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Lourdes
Directed by Jessica Hausner
Austria & France & Germany, 2009
Cornerhouse, 28 March 2010

Lourdes

One of those films – they are not necessarily French, though often are – where one gets the impression that the director is smarter or wiser or somehow more immune from tragedy than the characters on screen.

  Or feels or thinks that she or he is.  (Jessica Hausner wrote as well as directed Lourdes, incidentally.)

So here is how it goes: we follow a group of pilgrims, accompanied by a priest and nuns and carers, as they make their way to Lourdes to experience that place of miracles.

Some of the pilgrims are disabled and seeking a cure for their ailments – and, Lo, it seems that Christine (played by the excellent Sylvie Testud), a woman paralysed by multiple sclerosis, is suddenly able to walk and move her arms.  By no means is it clear, though, that this improvement will last.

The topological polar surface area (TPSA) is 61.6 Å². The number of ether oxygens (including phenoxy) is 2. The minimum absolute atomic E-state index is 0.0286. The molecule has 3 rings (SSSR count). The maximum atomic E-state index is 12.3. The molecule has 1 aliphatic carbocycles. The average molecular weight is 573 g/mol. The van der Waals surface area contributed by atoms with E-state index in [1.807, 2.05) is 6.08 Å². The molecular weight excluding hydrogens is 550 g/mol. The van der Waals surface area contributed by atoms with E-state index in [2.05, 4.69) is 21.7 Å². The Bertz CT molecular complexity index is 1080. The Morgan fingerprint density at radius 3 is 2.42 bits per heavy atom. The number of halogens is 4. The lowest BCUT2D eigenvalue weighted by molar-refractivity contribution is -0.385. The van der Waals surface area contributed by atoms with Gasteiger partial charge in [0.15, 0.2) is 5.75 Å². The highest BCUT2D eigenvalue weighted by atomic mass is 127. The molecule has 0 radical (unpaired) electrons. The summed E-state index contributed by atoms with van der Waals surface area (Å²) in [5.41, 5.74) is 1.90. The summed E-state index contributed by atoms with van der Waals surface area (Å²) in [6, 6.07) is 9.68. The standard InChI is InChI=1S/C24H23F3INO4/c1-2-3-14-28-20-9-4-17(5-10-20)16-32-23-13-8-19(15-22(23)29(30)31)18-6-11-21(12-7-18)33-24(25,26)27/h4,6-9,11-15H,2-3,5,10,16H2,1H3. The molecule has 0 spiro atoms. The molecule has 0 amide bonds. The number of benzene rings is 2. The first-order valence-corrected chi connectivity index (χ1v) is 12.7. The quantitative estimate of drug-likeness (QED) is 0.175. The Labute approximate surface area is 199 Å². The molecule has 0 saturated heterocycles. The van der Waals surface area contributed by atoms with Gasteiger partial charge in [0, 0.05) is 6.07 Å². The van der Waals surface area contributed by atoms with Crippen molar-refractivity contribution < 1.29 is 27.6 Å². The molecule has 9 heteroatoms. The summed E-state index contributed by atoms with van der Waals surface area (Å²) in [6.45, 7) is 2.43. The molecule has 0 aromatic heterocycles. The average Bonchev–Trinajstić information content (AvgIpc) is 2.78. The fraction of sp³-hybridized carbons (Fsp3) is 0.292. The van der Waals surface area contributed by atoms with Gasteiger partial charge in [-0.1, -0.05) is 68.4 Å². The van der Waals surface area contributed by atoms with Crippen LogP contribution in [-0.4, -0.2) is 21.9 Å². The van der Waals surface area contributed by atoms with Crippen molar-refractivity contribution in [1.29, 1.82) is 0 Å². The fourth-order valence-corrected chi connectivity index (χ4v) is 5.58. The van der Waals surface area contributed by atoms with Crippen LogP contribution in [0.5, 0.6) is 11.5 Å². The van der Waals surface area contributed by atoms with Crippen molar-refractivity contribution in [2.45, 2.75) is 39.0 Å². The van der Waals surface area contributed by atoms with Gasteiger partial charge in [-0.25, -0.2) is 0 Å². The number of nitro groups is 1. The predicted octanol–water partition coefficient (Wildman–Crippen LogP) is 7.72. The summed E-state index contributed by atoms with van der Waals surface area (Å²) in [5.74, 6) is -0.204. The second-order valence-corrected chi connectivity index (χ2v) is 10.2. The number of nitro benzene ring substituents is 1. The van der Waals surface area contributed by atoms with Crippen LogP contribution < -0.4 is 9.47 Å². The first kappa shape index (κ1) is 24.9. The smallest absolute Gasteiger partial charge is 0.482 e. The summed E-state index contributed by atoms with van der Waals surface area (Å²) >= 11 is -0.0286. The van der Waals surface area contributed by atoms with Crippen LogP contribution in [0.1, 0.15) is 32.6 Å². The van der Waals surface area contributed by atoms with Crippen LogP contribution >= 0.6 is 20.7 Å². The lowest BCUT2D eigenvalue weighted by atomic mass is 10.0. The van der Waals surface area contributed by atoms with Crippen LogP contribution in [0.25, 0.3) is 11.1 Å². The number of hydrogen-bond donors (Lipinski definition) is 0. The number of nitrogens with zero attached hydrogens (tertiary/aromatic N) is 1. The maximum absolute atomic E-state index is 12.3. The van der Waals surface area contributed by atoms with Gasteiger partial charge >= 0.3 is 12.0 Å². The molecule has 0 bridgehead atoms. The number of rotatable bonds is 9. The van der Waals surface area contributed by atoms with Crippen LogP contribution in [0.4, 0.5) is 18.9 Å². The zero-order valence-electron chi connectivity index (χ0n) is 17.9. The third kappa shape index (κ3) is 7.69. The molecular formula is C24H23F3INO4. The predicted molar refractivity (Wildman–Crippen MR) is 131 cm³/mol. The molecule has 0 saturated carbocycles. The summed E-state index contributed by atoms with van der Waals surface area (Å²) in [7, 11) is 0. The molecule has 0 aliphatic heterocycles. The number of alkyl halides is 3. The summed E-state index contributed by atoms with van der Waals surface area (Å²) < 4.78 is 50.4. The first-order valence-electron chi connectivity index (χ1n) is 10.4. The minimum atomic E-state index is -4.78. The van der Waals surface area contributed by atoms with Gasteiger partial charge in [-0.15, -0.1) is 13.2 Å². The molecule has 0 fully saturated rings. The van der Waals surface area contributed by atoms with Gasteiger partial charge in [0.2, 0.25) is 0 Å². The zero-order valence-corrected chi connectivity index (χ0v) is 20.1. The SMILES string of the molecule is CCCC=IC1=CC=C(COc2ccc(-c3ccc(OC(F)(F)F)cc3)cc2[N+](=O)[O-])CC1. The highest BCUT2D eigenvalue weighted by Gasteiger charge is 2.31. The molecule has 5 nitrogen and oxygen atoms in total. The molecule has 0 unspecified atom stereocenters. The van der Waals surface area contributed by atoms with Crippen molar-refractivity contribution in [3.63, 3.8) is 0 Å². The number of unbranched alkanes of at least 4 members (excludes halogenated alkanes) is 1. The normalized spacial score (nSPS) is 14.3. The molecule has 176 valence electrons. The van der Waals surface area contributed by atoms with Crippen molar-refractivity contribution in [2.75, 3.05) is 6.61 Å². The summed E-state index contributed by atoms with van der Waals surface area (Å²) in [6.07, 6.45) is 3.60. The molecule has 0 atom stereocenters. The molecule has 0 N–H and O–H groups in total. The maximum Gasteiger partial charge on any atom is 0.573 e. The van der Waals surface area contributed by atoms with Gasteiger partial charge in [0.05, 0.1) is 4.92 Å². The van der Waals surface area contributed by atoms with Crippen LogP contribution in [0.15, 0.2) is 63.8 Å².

If compelled to describe this film I’d say it was detached, sardonic, coldly observed, sour, gently (or rather slowly) excoriating with regard to human nature.  ‘Why me?’ is a question that each pilgrim asks him/herself and, when it seems as if one of their number has at last been cured, as though by a miracle, the question becomes ‘Why not me?’  Let us be in no doubt, the Grace of God is as mysterious in operation as the national lottery.

All told, a complex film if rather distanced.  But this is not necessarily a bad thing, in fact it is rather to be admired.  Jessica Hausner, the director and writer, has a keen eye above all for people’s resentment and hopes dashed.  She is on the side of those not chosen.  I’d gladly watch Lourdes again, certain that I’d discover new things in it.

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